Isle of Man Images

All posts tagged Isle of Man Images

T. E. Brown and the T. E. Brown Stained Glass Window at the Manx Museum

Thomas Edward Brown (1830 – 1897)

T.E. Brown was the national poet of the Isle of Man, he was born in Douglas and brought up in Kirk Braddan Vicarage where he was educated by his father until he was 15, he then attended King Williams College. He then went up to Oxford and gained Firsts in Classics, Law and History.  In 1853 he was elected Fellow of Oriel and in 1856 became Vice-Principal of King Williams College.  In 1864 he was appointed second master at Clifton, Bristol where he remained until he retired in 1892.  He then moved back to the Isle of Man and settled in Ramsey.

While at Clifton Brown wrote many poems, both lyrical and narrative, the latter being richly descriptive of Manx People and strongly dialectal.  These are included in his ‘fo’c’s’le Yarns’ beginning with ‘Betsy Lee’.  He died in 1897 on a return visit to Clifton.

The Manx Museum has a dedicated area to T. E. Brown which includes this bust by Joseph Swynnerton and this stained glass window which was designed by William Hoggett to display Manx Characters created by Brown.

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TE Brown © Peter Killey - www.manxscenes.com

TE Brown © Peter Killey - www.manxscenes.com

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Migrating Whooper Swans at the Cronk in Ballaugh (29th November 2015).

From November until approximately March, these whooper swans and many more migrate from Iceland to spend the winter in the North West of England including Ballaugh in the Isle of Man.

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Migrating Whooper Swans © Peter Killey - www.manxscenes.com

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28th Nov 15 – Took the dog out for a walk before and stumbled upon these little fellas in Ballaugh.

Now can anyone tell me if these are late this year lambs Lol or early Spring lambs for next year?

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Lambs in November © Peter Killey - www.manxscenes.com

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‘The Tree Tunnel’

On the Ballamooar Straight at Ballaugh.

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Tree Tunnel © Peter Killey - www.manxscenes.com

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The Pagan Lady

These two images were taken recently in the Manx Museum Viking Gallery.

Excavations in Peel Castle in 1982/87 revealed an extensive graveyard. The most spectacular finds were the 10th century grave of “The Pagan Lady” which included a fine example of a Viking necklace of which there is 71 differently coloured beads.

The replicate of the original beads can be seen on the Pagan Lady in both of my images.

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Pagan Lady © Peter Killey - www.manxscenes.com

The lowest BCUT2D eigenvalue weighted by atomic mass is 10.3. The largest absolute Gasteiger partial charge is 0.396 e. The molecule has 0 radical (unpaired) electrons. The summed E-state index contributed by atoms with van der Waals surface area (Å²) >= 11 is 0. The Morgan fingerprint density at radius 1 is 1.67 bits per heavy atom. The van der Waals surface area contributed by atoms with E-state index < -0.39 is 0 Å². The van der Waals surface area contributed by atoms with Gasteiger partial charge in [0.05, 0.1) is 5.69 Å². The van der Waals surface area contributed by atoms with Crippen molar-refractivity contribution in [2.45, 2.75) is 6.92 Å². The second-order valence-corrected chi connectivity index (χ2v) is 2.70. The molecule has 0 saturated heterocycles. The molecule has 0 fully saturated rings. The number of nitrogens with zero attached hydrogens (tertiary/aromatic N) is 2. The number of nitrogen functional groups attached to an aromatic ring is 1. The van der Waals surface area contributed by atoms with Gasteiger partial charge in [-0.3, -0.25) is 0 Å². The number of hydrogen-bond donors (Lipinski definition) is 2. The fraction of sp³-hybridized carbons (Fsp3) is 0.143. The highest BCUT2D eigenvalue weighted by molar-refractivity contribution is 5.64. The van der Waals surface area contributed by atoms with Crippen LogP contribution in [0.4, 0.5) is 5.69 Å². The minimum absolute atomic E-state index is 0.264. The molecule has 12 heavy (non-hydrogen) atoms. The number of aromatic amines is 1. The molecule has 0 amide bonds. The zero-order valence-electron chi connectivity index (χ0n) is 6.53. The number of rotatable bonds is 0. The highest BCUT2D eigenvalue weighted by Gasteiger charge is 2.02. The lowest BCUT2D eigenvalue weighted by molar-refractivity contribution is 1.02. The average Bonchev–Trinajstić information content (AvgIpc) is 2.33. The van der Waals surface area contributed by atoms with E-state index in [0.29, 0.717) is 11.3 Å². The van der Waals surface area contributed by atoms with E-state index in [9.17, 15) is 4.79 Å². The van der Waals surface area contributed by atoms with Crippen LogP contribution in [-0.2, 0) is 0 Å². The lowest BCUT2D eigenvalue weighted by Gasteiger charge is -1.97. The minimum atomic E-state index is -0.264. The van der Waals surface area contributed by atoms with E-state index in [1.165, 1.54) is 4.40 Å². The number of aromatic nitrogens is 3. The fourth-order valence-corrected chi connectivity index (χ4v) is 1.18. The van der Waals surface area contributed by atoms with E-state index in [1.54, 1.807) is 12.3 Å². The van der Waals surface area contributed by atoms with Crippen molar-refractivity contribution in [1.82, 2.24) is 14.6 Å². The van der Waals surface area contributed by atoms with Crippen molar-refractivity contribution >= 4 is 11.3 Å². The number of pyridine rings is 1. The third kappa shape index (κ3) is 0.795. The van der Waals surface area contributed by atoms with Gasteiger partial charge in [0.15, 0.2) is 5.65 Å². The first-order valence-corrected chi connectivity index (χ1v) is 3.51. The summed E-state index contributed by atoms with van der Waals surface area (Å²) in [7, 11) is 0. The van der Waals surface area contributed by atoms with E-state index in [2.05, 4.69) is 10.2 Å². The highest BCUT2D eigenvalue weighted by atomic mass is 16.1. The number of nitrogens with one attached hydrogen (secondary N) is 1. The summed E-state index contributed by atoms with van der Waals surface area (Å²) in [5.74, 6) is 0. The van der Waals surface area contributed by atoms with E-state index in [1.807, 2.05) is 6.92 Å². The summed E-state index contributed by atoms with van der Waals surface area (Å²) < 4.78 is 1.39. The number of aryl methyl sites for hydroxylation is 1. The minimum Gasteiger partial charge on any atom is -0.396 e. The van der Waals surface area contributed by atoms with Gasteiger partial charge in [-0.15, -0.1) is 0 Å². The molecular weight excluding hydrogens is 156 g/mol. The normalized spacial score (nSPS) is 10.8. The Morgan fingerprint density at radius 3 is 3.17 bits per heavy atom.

Pagan Lady © Peter Killey - www.manxscenes.com

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Isle of Man – Remembrance Sunday 2015 at Ballaugh Church

“When you go home
Tell them of us, and say
For your tomorrow,
We gave our today.”

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Remembrance Sunday Peter Killey - www.manxscenes.com

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Another lovely Sunset tonight at the Celtic Cross War Memorial at Jurby Church.

“At the going down of the sun and in the morning. We will remember them”

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Jurby War Memorial © Peter Killey - www.manxscenes.com

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High up in the hills of Druidale.

There is something quite magical and mystical about these beautiful Hares.

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A Manx Hare © Peter Killey - www.manxscenes.com

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A beautiful Autumnal morning at Salmon Leap at Sulby Claddagh today, I even put my wellies on to take this piccie.

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Salmon Leap in Sulby © Peter Killey - www.manxscenes.com

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Milntown House today and I have to admit knowing that woman on the left hand side of the roof and also trying to avoid the guy on the right hand side of the roof 🙂

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Milntown House © Peter Killey - www.manxscenes.com

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Standing on Port Erin Upper Promenade and looking over the rooftops towards the Lighthouse.

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Port Erin © Peter Killey - www.manxscenes.com

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Hop tu Naa – At Cooil Road in Douglas.

Do you know the difference between Halloween and Hop Tu Naa? As the rest of the British Isles prepare to celebrate Halloween on 31 October, many Isle of Man residents will instead celebrate Hop tu Naa. Historically Hop tu Naa has been considered to be the Celtic New Year, marking the end of the summer and the beginning of winter.

Hop tu Naa is celebrated with the carving of turnips for lanterns as opposed to the pumpkins that are commonly used for Halloween. Children will then go singing around the houses for hop tu Naa treats, this was once apples, bonnag and herring but as the years have gone by it’s now sweets and pennies.

Children visit the houses in fancy dress costumes and with their spooky turnip lantern. A favourite song of choice and one you still regularly hear amongst the children is the famous ‘Ginnie the Witch’ which is a traditional Manx Gaelic song.

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Hop tu Naa © Peter Killey - www.manxscenes.com

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